The announcement that the government has appointed ten trade envoys to “boost British business around the world” has been greeted with some scepticism, not to mention hilarity. Kate Hoey is apparently to be our trade envoy to Ghana while Sir Jeffrey Donaldson, the DUP leader, will take on Cameroon. Ian Botham gets Australia.
In terms of significance, Ghana and Cameroon collectively have an annual gross domestic product (GDP) about the same as the EU manages in just two days. But in Brexit we have casually cast aside the huge and deeply integrated trading relationship on our doorstep in favour of seeking out export opportunities in much smaller economies thousands of miles away in West Africa.
The envoy roles are presumably part time anyway and none of the appointees seems to have much experience of international trade. Welcome as anything is to help our exports, they are not likely to make much difference.
Trade envoys: the government still doesn’t get it
Liz Truss seems to think it’s a master stroke. It isn’t; but it does tell us something. We can deduce that the government has no idea what the problem is with UK exports, still less a solution.
Anyone who has worked in frontline sales for a British company will know how this works. The problem of inadequate or falling sales is always down to the salesperson and the answer is always to get a new salesperson or an envoy, if you’re rich enough. Boris Johnson, essentially CEO of Great Britain PLC, is following in the footsteps of plenty of company leaders before him.
The government is, in effect, telling British export salespeople that they haven’t been trying hard enough, and Ghanaian or Australian importers that they haven’t looked properly at Britain’s manufacturers. So, the plan is to send an ‘envoy’ to shout a bit louder and tell the customers to change their glasses.
Note, there is never any possibility that British products are not competitive or world beating, or that Australian importers might have already reviewed UK suppliers and decided they were not good enough.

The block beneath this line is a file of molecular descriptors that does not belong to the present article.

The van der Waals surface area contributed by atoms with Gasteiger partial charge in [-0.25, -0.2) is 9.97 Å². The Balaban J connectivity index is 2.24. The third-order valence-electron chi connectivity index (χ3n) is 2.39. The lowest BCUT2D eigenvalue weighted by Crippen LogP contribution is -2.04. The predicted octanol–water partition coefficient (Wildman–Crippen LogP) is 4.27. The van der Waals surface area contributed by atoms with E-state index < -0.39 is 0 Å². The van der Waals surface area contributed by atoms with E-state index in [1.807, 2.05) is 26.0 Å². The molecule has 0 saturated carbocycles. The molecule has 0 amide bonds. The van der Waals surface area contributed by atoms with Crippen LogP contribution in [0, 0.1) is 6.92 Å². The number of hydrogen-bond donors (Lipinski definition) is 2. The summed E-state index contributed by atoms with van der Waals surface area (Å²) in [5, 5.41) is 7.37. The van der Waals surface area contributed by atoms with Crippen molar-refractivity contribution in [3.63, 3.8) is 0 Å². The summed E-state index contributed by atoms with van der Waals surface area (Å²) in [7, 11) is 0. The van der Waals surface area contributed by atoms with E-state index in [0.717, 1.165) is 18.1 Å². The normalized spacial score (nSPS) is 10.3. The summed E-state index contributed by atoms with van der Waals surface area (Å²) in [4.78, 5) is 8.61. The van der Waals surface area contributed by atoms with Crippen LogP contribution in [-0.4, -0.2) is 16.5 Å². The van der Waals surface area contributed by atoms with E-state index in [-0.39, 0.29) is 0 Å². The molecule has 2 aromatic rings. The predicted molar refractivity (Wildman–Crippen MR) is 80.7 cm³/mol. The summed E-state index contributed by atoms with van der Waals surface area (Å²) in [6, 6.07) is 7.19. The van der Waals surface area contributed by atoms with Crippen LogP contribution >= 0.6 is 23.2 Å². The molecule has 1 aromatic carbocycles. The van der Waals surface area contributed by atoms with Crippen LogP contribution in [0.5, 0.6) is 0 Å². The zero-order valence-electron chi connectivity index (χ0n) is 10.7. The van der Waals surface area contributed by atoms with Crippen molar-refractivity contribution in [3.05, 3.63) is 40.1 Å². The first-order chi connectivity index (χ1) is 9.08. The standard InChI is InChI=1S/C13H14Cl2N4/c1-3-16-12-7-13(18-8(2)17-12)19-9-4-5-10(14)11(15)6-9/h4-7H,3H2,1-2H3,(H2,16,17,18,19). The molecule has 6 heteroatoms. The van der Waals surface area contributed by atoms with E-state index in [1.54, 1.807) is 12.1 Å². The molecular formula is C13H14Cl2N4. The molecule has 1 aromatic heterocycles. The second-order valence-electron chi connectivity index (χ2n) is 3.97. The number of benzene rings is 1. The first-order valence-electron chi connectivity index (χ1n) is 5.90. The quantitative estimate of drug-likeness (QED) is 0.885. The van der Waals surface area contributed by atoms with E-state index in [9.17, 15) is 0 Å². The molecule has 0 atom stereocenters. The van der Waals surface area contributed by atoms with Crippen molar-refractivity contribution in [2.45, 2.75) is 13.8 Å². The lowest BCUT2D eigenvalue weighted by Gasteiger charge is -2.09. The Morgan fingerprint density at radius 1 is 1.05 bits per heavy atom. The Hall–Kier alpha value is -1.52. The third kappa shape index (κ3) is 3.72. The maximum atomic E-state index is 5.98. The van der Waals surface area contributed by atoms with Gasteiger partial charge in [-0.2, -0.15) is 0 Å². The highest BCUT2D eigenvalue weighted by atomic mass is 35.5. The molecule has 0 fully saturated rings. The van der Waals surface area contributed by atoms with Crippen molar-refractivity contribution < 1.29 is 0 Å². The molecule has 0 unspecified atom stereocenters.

It is not that Britain doesn’t have any world-class companies; of course we do, just not enough of them.
Having spent the first half of my career (if you could call it that) working for British manufacturers, I know the reality. The figure at the top, often catapulted in by shareholders but with no industry experience, has an unshakeable belief that the company’s products are top draw, capable of competing with anything being offered anywhere in the world. Sales are abysmal only because the people facing the customer are hopeless inadequates.
The normal British boardroom solution is to recruit people who know little or nothing of the products or the market but wear sharp suits, are ‘high profile’ or can crack a few jokes, and send them on trade ‘missions’ to far-flung places to sell machines or systems that are widely regarded as dogs.
This is the thinking behind the ten envoys. Let me make a prediction. They will fail.
It is not enough to simply claim ‘world-leading’ status
Ministers have convinced themselves that Britain produces the ‘best in the world’ simply by making speeches claiming repeatedly that this is so.